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The Plastic Mind Paperback – 26 Feb 2009


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The Plastic Mind + The Brain That Changes Itself: Stories of Personal Triumph from the Frontiers of Brain Science + Rewire Your Brain: Think Your Way to a Better Life
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Product details

  • Paperback: 352 pages
  • Publisher: Constable (26 Feb. 2009)
  • Language: English
  • ISBN-10: 1845296745
  • ISBN-13: 978-1845296742
  • Product Dimensions: 13.2 x 2.4 x 19.7 cm
  • Average Customer Review: 3.9 out of 5 stars  See all reviews (17 customer reviews)
  • Amazon Bestsellers Rank: 31,961 in Books (See Top 100 in Books)

Product Description

Review

There are two great things about this book. One is that it shows us how nothing about our brains is set in stone. The other is that it is written by Sharon Begley, one of the best science writers around. This is a terrific book. (Robert Sapolsky, author of Why Zebras Don't Get Ulcers)

It is very seldom that a science in its infancy is so skilfully unpacked that it reads like a detective novel.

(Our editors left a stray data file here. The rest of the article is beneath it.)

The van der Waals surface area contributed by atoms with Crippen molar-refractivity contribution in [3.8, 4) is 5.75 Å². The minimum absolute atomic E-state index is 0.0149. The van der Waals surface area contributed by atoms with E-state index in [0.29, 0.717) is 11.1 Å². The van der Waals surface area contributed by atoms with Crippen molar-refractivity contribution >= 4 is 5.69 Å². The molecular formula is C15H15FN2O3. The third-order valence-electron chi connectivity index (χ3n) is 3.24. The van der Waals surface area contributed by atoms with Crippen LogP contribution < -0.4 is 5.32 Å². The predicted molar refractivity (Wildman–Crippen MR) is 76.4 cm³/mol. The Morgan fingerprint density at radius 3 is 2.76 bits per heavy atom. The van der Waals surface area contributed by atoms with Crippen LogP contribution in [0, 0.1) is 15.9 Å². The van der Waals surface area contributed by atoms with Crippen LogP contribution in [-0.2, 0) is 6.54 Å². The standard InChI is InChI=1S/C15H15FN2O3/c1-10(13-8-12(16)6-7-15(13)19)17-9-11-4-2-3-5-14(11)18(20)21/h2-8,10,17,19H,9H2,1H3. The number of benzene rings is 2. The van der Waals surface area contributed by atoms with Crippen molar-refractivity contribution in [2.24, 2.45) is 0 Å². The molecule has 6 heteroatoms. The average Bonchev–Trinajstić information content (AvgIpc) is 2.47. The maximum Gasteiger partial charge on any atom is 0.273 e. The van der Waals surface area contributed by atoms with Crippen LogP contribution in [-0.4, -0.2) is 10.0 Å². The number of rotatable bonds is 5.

Jon Kabat-Zinn, author of Coming to Our Senses

(Jon Kabat-Zinn, author of Coming to Our Senses)

Brilliant (Health Writer)

Book Description

Is it really possible to change the structure and function of the brain, and in so doing alter how we think and feel? The answer is a resounding yes.

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Customer Reviews

3.9 out of 5 stars

Most Helpful Customer Reviews

10 of 10 people found the following review helpful By K. Prygodzicz on 12 Oct. 2010
Format: Paperback Verified Purchase
I have almost finished reading this book. The author's writing style is very good, clear and readable. She has carried out a lot of research in the relevant literature and via interviews with neuroscientists and buddhist meditators, and she organises and explains the subject matter very well. The book describes how the brain can be plastic and change even in adults, and how areas of the brain have been found to be able to acquire new functions.